(one synonym : Agrotis spina Guenée, 1852)
NOCTUINAE, NOCTUIDAE, NOCTUOIDEA
(Photo : courtesy of Merlin Crossley, Melbourne, Victoria)
Bogong Moths have an important place in Australian history.
Early instars of the Caterpillars are cream coloured. Later instars are green with a pattern of pale lines running along the body and across between the segments. They have a jet black head shield, and a kidney-shaped prothoracic shield and anal plate. Small black dots are scattered along the sides, marking the positions of primary setae. As the Caterpillars grow, the final instars become darker, until they end up grey-brown with a paler ventral surface. Some become almost black, and some pale brown with an orange tinge, even from the same batch of eggs. At the base of a foodplant, they construct a burrow in the soil. In this they hide by day, and climb the plant to feed by night. They are a pest on a wide variety of agricultural crops, such as:
In captivity, we fed our specimens on:
The natural food plants are broad leaved weeds such as:
They do not thrive on grasses ( POACEAE ), even though they attack young cereals. Their habit of feeding on crops makes them an agricultural pest.
They grow to length of about 5 cms. They pupate in a cocoon in their burrow under the soil.
The adults emerge about four weeks later. They vary in colour from light brown to almost black. However, all Bogongs have characteristic marks on each fore wing: namely a dark arrow-marked streak, broken by one round pale spot and one comma-shaped spot. The hind wings are light brown with a darker border. At rest the moth holds its wings like a tent over its body. The moth has a wingspan of about 5 cms.
The main breeding ground of the Bogong is the pasture land west of the Great Dividing Range. However, during summer, the high temperatures make the plains unfavourable for the Bogongs. The adults that emerge in spring migrate south particularly to the cooler high country of the Great Dividing Range. They particularly congregate around the area of Mount Bogong in the Alpine National Park. Indeed, the name "Bogong" is said to derive from an Aboriginal word meaning "high plains". The migration has been the subject of an ABC film: "Night of the Bogongs".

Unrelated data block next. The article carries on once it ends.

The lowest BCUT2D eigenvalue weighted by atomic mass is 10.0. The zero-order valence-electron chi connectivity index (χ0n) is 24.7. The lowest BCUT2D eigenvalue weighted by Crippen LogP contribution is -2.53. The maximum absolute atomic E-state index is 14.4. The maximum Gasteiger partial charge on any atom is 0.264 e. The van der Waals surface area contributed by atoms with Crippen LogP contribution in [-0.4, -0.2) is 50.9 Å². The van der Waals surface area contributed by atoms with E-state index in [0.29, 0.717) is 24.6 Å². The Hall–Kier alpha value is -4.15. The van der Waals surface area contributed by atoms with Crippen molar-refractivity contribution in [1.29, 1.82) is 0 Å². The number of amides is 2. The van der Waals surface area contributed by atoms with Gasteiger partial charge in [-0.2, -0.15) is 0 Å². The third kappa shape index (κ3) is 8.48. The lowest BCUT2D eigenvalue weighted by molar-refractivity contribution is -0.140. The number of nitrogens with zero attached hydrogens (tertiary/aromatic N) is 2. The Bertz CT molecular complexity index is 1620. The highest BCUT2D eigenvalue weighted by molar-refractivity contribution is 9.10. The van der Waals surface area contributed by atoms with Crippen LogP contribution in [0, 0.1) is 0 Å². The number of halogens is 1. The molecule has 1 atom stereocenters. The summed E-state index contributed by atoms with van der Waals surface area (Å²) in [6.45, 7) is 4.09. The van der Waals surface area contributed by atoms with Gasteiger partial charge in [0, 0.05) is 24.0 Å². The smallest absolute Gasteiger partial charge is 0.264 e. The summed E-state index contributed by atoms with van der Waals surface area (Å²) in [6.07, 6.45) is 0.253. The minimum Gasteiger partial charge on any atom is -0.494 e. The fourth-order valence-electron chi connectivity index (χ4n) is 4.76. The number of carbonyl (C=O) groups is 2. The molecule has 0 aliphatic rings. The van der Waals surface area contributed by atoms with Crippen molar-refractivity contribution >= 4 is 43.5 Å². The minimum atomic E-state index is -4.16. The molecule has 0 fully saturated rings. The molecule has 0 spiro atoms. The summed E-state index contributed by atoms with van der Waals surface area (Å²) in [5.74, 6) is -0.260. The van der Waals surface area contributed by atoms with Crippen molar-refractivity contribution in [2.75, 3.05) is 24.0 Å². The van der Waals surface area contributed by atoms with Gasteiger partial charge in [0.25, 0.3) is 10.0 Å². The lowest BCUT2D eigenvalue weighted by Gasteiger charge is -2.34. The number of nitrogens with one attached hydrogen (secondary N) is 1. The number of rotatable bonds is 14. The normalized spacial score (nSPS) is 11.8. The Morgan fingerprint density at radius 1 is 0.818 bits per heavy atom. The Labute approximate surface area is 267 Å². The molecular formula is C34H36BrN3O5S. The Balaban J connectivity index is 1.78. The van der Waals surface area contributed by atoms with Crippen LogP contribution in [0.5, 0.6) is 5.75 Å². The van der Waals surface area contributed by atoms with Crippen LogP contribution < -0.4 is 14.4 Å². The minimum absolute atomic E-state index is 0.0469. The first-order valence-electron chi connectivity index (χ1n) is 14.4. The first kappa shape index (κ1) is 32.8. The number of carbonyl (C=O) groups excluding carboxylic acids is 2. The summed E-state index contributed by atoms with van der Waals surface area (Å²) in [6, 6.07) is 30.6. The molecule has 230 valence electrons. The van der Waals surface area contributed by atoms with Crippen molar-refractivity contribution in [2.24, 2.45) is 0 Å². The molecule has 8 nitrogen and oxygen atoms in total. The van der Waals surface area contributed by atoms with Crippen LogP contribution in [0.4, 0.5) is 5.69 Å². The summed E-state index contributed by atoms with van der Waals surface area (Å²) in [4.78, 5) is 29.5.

The method orientation for their journey has been the subject of speculation. Experiments have shown that the the moths seek a high peak on the horizon, and also use the direction of the earth's magnetic field to guide their migration.
During summer, from November to February, they congregate in such numbers in the caves in the Australian Alps that they completely cover the floors of these caves. Josephine Flood in her book "The Moth Hunters" describes how the moths rest in thick clusters, each moth with its head under the wings of the one in front. The Aborigines were well aware that the moths congregate in these caves in summer. They also knew that the bodies of the moths are highly nutricious. Many Aborigines moved into the Alps in November, collecting, cooking, and feasting on the moths. These festivals still continue. Using a smouldering piece of brushwood, the Aborigines knocked the moths into a container made of bark or kangaroo skin, or a net made of kurrajong fibre. By roasting the moths in hot ashes, the wings and legs were separated from the bodies. The bodies were then mashed to make "Moth Meat", which was eaten. It is said to have a nutty taste, somewhat like walnuts.
Sometimes, during the migratory flights of the Bogongs, winds blow them over the dividing range to the eastern seaboard. This is the cause of the intermittent "Bogong Plagues" in the cities of Canberra, Sydney, and Melbourne.
In the mountains, they aestivate, waiting in caves and crevices until the autumn. Then they return to the plains to mate and lay their eggs. The eggs are laid typically low on a foodplant near the soil.
Thus the species may be found in:
Our specimens were reared from eggs laid by a female captured at the kitchen window in Melbourne one January.
On the way south, the moths pause to alight on flowers to suck nectar for energy. On the way north in Autumn, there are fewer flowers, and the moths have been observed sucking the honeydew exudate of Lerps (Homoptera).
A Bogong was unjustly blamed for embarrassing Yvonne Kenny while she was singing the Olympic Hymn in the closing ceremony of the 2000 Sydney Olympic Games, as it landed for a while on her bosom. In fact there were several moth species including Bogongs attracted to the brilliant arena floodlighting that evening, and the one on Yvonne's dress appeared actually to be a hawk moth of the species : Hippotion scrofa.
The Bogong is also being blamed for bringing toxic levels of arsenic into the Victorian Alps.
Further reading :
Jean-Baptiste Alphonse Dechauffour de Boisduval,
Faune Entomologique de L'Ocean Pacifique,
in M. J. Dumont d'Urville:
Voyage de Decouvertes de la Corvette l'Astrolabe,
Division 7, Lepidopteres Part 1 (1832), p. 240.
Ian F.B. Common,
Moths of Australia,
Melbourne University Press, 1990, figs. 50.5, 55.15, pp. 42, 44, 51, 56, 61, 64, 333, 467.
Pat and Mike Coupar,
New South Wales University Press, Sydney 1992, p. 66.
Entomological Society of New South Wales Inc.,
Circular No. 514 (June 2001), pp 12-14.
The return migration of Bogong Moths, Agrotis infusa (Boisduval) (Lepidoptera: NOCTUIDAE),
from the Snowy Mountains, New South Wales,
The Australian Entomologist,
Volume 33, Part 1 (March 2006), pp. 27-30.
Peter B. McQuillan, Jan A. Forrest, David Keane, & Roger Grund,
Caterpillars, moths, and their plants of Southern Australia,
Butterfly Conservation South Australia Inc., Adelaide (2019), p. 167.
Paul Zborowski and Ted Edwards,
A Guide to Australian Moths,
CSIRO Publishing, 2007, pp. 198, 200-203.
(updated 15 April 2013, 23 November 2018)